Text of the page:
The power of biostratigraphy: the Campanian-Maastrichtian boundary in the Late Cretaceous

August 7th, 2010

Chalk quarry I visited today near Lägerdorf, Germany. It is Late Cretaceous in age, spanning the Campanian-Maastrichtian stage boundary. Location: N53.90395°, E9.57840°.

Outcrop of the Pierre Shale in South Dakota visited two years ago by a Wooster Geology team. It is also Late Cretaceous and at the Campanian-Maastrichtian stage boundary.

KIEL, GERMANY–Comparing the two very different geological sections pictured above, you should ask how we know that they are precisely the same age. After all, they are thousands of miles apart and are quite different in their composition and fossil content. We can even say that the boundary between the Campanian and Maastrichtian stages (these are fine divisions of geological time) is 70.6 million years old, give or take a hundred thousand years or so. The answer starts with the belemnite fossil Belemnella lanceolata, a nice example of which we found today in the German chalk quarry:

A belemnite is an extinct cephalopod (a group which includes the modern squid, octopus and others) that is a common fossil in Mesozoic sediments, especially in the Jurassic and Cretaceous Periods. They were swimming predators and so they could live happily in oceanic and shelf waters with little regard for the sediments beneath them. They are thus found in a variety of sedimentary rocks around the world. Belemnella lanceolata is present throughout Europe in a narrow time interval bounded by its origination and extinction. It overlaps in its age range with a variety of other fossils in a chain of co-occurrences that eventually includes Baculites baculus of South Dakota. Because these fossil species evolved and went extinct at specific times, correlation links them together through a particular time interval. Geologists decided that the first appearance of Belemnella lanceolata would be the marker for the base of the Maastrichtian Stage (and by implication the top of the Campanian Stage). Thus we use paleontology and evolution to mark time in the rock record and correlate these time units around the world. For more details on this story you can check out the massive Late Cretaceous correlation chart (a colorful pdf) hosted by Purdue University.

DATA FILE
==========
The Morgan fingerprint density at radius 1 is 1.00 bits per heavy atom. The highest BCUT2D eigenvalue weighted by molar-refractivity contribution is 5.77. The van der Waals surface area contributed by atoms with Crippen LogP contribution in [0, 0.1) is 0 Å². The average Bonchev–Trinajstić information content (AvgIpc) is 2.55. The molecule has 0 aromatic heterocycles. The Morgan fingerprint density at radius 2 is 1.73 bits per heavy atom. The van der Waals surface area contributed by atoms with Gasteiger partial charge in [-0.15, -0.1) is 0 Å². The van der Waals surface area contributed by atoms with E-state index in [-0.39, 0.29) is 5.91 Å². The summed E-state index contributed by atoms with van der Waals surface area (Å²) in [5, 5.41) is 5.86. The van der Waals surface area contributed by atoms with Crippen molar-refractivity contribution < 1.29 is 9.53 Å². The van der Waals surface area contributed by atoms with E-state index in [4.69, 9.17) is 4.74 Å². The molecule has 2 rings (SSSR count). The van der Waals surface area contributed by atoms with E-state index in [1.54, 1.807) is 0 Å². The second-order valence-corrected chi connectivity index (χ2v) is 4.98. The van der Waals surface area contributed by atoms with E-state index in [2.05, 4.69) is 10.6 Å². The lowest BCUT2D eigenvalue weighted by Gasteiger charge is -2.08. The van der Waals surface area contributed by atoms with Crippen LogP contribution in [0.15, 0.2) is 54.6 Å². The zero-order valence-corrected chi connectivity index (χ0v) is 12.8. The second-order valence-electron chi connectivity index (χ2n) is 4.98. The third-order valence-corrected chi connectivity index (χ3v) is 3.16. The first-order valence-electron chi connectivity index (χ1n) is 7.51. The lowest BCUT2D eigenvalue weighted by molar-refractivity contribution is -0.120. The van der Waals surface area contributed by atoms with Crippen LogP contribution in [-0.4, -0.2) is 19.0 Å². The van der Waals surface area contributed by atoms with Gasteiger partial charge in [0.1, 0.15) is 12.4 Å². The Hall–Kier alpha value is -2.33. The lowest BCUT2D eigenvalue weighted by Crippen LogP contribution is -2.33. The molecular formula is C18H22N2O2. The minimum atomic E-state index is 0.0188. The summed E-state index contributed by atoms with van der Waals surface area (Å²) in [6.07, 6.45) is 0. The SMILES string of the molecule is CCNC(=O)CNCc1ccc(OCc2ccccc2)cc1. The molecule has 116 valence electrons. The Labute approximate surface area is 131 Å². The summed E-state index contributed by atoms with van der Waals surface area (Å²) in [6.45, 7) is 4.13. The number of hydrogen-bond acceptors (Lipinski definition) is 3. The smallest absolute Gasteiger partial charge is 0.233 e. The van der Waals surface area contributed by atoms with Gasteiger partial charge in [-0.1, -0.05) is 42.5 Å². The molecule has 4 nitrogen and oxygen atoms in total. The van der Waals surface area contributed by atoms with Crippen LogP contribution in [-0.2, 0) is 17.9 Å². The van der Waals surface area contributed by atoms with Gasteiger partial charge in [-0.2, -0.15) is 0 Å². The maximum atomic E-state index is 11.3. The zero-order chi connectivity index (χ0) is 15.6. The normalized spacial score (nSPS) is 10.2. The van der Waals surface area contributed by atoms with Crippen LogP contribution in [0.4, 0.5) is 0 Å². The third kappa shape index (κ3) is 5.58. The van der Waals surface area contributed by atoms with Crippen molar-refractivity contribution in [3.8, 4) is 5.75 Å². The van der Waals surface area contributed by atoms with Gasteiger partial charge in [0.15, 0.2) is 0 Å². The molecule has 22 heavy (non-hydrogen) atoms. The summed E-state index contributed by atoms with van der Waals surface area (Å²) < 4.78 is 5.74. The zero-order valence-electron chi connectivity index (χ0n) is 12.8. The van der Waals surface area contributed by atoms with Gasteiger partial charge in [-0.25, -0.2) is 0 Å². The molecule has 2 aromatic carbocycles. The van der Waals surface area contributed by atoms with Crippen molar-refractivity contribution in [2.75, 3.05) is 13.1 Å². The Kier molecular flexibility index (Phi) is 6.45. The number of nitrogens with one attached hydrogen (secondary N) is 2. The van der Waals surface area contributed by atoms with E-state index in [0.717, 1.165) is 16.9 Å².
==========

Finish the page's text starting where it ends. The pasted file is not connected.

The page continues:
How do we know this boundary is 70.6 million years old, more or less? That is another story of volcanic ash falls, igneous rocks, and radioactive dating. Maybe later!

One Response to “The power of biostratigraphy: the Campanian-Maastrichtian boundary in the Late Cretaceous”

  1. […] and clays. We’ve already seen these remarkable chalks this summer in Mississippi, Israel, and Germany. Cretaceous Chalk is nearly global in its extent (The White Cliffs of Dover in England and the […]

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